If you’re a native Staten Islander and you’re getting married somewhere other than The Staaten, don’t even bother inviting us. Jack LiGreci has been the proprietor of the West Brighton dining and catering hall institution since 1971. The Staaten has hosted scores of weddings, showers, bar mitzvahs and receptions. During that time, LiGreci has given back to numerous charities, including the Muscular Dystrophy Association, the American Cancer Society, the Staten Island Inter-Agency Council for the Aging and the YMCA.
Dr. Vincent Calamia has had a long and distinguished career helping New Yorkers live longer, healthier lives. The physician and New York City Health and Hospitals Corp. board member served as Staten Island Hospital’s chief of geriatrics for a decade, was president and CEO of the University Physicians Group for 28 years before it merged with Northwell Health, and is currently the medical director for the United HealthCare Community and associate medical director of endocrinology at Northwell Health Staten Island University Hospital.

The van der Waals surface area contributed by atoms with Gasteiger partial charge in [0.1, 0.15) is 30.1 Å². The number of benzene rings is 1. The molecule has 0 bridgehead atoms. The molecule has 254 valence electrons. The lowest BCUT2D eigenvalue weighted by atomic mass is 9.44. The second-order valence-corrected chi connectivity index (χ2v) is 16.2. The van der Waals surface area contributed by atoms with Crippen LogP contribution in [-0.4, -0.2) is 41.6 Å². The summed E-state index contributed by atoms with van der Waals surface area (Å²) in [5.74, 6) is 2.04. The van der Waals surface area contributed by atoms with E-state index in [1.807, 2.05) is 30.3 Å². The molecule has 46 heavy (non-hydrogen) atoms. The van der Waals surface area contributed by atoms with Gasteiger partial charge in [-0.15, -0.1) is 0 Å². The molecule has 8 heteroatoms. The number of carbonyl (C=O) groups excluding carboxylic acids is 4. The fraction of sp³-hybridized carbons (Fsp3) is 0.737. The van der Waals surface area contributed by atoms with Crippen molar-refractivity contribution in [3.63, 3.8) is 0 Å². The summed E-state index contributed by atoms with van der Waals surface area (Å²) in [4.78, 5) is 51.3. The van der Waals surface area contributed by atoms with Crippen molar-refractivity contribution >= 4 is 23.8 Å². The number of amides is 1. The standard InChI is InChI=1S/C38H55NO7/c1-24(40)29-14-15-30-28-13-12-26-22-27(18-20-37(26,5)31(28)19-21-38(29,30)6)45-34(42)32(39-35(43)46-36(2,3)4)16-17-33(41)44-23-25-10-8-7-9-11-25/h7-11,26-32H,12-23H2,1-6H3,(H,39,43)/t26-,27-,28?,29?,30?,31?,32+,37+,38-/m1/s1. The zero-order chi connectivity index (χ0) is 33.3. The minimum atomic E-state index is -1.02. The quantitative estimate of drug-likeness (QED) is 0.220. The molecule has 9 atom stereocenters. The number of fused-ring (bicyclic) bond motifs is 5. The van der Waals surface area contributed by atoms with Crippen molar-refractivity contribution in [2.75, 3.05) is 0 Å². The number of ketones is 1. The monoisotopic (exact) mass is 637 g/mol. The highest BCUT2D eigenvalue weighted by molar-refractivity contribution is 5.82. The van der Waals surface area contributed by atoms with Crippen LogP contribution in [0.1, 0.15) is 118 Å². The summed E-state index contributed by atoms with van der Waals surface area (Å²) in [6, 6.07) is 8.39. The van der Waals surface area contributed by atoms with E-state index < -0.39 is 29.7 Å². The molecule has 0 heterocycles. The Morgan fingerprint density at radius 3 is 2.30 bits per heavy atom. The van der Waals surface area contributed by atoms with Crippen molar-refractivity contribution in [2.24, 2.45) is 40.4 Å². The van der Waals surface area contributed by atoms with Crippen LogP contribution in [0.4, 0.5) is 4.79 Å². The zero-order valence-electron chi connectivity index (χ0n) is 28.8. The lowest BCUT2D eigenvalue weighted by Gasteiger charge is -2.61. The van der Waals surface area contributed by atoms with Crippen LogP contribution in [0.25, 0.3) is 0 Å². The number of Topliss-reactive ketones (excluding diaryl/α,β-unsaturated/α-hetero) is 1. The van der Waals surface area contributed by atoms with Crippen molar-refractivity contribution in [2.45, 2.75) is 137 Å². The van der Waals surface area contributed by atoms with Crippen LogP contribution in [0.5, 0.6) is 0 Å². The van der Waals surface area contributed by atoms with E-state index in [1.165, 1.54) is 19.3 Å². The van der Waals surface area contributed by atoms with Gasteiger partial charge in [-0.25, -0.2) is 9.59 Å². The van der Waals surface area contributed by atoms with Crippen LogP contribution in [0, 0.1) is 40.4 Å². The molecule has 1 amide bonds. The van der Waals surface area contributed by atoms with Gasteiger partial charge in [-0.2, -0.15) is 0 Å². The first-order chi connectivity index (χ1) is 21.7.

Keep an eye on Rose Uscianowski. The cycling advocate has been pushing for safe, protected bike lanes in the notoriously vehicle-first borough, including a North Shore bikeway from the Bayonne Bridge to the Verrazano-Narrows Bridge. In addition to being a senior ambassador with Transportation Alternatives, Uscianowski has volunteered with New York Cares since 2014, working on post-Sandy recovery and helping rebuild homes in Staten Island, and famously confronted Ben Carson about his views on human sexuality.